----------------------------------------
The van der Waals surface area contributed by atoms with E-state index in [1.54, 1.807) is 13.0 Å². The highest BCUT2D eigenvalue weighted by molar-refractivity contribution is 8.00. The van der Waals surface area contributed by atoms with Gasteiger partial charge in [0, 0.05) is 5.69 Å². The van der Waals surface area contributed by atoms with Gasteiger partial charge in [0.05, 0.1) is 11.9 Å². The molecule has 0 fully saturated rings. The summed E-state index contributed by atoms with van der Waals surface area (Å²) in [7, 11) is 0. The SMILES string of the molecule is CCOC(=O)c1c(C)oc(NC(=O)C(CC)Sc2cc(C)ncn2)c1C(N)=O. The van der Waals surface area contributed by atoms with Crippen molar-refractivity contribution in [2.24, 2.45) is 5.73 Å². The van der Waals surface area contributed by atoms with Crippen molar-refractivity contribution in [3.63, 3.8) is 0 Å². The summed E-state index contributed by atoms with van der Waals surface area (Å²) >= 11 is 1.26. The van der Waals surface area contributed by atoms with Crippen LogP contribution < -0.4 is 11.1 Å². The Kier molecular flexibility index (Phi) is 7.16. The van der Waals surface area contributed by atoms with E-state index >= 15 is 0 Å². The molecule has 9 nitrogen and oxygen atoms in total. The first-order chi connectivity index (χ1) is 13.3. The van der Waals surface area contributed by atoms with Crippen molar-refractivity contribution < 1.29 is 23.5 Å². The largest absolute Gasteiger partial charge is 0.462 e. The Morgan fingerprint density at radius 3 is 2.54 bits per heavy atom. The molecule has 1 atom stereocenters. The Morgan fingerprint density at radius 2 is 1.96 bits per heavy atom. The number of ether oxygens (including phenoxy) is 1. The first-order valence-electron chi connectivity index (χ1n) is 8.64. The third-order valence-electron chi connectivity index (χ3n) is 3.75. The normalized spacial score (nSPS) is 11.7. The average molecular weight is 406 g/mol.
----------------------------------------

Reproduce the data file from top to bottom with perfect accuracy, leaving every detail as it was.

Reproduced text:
The van der Waals surface area contributed by atoms with E-state index in [1.54, 1.807) is 13.0 Å². The highest BCUT2D eigenvalue weighted by molar-refractivity contribution is 8.00. The van der Waals surface area contributed by atoms with Gasteiger partial charge in [0, 0.05) is 5.69 Å². The van der Waals surface area contributed by atoms with Gasteiger partial charge in [0.05, 0.1) is 11.9 Å². The molecule has 0 fully saturated rings. The summed E-state index contributed by atoms with van der Waals surface area (Å²) in [7, 11) is 0. The SMILES string of the molecule is CCOC(=O)c1c(C)oc(NC(=O)C(CC)Sc2cc(C)ncn2)c1C(N)=O. The van der Waals surface area contributed by atoms with Crippen molar-refractivity contribution in [2.24, 2.45) is 5.73 Å². The van der Waals surface area contributed by atoms with Crippen molar-refractivity contribution in [3.63, 3.8) is 0 Å². The summed E-state index contributed by atoms with van der Waals surface area (Å²) >= 11 is 1.26. The van der Waals surface area contributed by atoms with Crippen LogP contribution < -0.4 is 11.1 Å². The Kier molecular flexibility index (Phi) is 7.16. The van der Waals surface area contributed by atoms with E-state index >= 15 is 0 Å². The molecule has 9 nitrogen and oxygen atoms in total. The first-order chi connectivity index (χ1) is 13.3. The van der Waals surface area contributed by atoms with Crippen molar-refractivity contribution < 1.29 is 23.5 Å². The largest absolute Gasteiger partial charge is 0.462 e. The Morgan fingerprint density at radius 3 is 2.54 bits per heavy atom. The molecule has 1 atom stereocenters. The Morgan fingerprint density at radius 2 is 1.96 bits per heavy atom. The number of ether oxygens (including phenoxy) is 1. The first-order valence-electron chi connectivity index (χ1n) is 8.64. The third-order valence-electron chi connectivity index (χ3n) is 3.75. The normalized spacial score (nSPS) is 11.7. The average molecular weight is 406 g/mol.